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Sunday is always at Petersburg a day of great festivity, but it only manifests itself after the hours of devotion. On this day the parade is well worthy the traveller's notice: it commences at ten o'clock, in that great area which lies between one side of the winter palace and the magnificent crescent, which formerly constituted the palace of Catherine's most cherished favourite Lanskoi; the men amounted to four thousand, and presented a very noble and martial appearance; their uniform consisted of a round hat, with only a rim in front, and green feather, a short green coat, buttoned tight round the body, and white duck breeches cut very high, so that no waistcoat is necessary. The belly of the soldier is tightly strapped in, for the purpose of giving an artificial breadth to the chest. With an exception to the English and consular guards, I never saw finer men in my life, nor greater neatness in dress and person. The Emperor came from the palace, mounted upon a beautiful grey charger, attended by two or three officers; he wore an amazing large cocked hat, fastened under his chin by a black leather strap, and buttoned to prevent the wind from occasioning that accident, for which a cruel disciplinarian (Frederick the Great) once severely flogged a poor Prussian soldier. The rest of his dress was a short coat of dark olive-green colour, decorated with a small star and the cordon bleu, white leather breeches, and high military boots, with very long projecting spurs. Upon this occasion there is always a great concourse of the commonalty, and a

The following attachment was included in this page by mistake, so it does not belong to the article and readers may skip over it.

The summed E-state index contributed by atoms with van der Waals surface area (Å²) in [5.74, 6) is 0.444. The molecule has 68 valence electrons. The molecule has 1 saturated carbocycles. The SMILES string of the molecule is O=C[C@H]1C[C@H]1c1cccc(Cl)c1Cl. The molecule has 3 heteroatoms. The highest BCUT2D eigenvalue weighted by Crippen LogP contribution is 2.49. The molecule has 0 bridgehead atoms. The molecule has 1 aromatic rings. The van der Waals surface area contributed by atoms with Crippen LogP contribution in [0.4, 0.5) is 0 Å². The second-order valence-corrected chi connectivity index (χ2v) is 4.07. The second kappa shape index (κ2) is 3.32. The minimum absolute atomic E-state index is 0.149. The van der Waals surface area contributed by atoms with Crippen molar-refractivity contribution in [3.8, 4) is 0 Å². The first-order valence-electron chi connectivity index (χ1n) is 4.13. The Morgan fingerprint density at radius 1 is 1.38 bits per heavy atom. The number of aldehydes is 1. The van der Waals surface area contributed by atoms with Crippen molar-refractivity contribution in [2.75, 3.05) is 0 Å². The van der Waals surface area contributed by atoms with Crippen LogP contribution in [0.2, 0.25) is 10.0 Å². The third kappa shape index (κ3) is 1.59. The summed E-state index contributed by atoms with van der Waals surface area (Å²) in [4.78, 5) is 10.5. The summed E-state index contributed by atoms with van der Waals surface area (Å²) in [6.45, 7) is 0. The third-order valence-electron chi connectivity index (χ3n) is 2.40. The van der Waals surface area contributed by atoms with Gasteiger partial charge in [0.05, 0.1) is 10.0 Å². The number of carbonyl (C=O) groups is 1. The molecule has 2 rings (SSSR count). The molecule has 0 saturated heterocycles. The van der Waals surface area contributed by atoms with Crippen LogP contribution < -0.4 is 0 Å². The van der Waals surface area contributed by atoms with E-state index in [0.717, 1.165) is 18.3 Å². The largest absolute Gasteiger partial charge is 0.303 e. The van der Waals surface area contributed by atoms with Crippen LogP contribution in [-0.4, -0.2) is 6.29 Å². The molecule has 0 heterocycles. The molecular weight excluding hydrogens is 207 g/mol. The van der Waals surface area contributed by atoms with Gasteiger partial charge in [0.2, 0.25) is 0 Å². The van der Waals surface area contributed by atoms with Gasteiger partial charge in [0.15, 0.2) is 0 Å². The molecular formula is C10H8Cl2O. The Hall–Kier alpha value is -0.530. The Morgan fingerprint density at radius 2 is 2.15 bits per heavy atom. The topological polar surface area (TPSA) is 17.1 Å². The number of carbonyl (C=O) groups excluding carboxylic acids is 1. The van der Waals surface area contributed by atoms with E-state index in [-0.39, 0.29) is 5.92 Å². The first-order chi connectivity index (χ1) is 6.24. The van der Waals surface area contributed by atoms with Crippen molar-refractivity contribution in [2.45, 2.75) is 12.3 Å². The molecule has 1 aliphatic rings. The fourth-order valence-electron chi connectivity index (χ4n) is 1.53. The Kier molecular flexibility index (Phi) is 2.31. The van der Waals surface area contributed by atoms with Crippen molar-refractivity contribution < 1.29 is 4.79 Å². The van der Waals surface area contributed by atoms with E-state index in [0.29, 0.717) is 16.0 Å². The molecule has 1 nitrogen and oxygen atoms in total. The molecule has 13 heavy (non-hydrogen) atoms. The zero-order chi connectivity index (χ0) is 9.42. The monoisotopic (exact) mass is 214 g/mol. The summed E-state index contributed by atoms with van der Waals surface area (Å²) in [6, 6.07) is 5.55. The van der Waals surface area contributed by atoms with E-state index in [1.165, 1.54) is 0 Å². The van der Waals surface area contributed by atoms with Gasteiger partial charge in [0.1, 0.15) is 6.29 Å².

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MILITARY SALUTATION,

great muster of officers to pay their respects to the Emperor, who rode at an easy canter down the line. As he passed I was much surprised to hear each company salute him with deep-toned voices, and highly gratified when I was informed that the salutation was, Good day to our Emperor.” The words seemed to bring down the haughty disdain of military discipline to its proper level, and to place the hearts of the Emperor and his brave soldiers in contact with each other. Upon his return he alighted and took his station in the centre, when the regiments passed the Emperor, who stood uncovered all the time, in open order, the band playing and officers saluting. As the imperial colours passed, which time or war, or both, had reduced to a few shreds of silk, all the officers and spectators bowed. As the last company was marching off the ground, a lane was formed to the palace through the people, who gazed upon their young Emperor with enthusiastic delight. The whole was a very interesting spectacle, for which by the bye I had nearly paid rather dearly. Thinking, perhaps, that I was far removed from the nimble-fingered disciples of London, or what is more likely, not thinking about the matter, I carelessly carried my pocket-book to the parade: a common Russian had for some time, it appeared, watched me with a cat-like eye, and at the moment the Emperor passed me, he affected to relieve me from the pressure of the mob, and at the same time really endeavoured to relieve me of my letter of credit, some ruble notes, and what I fear the critics will wish I never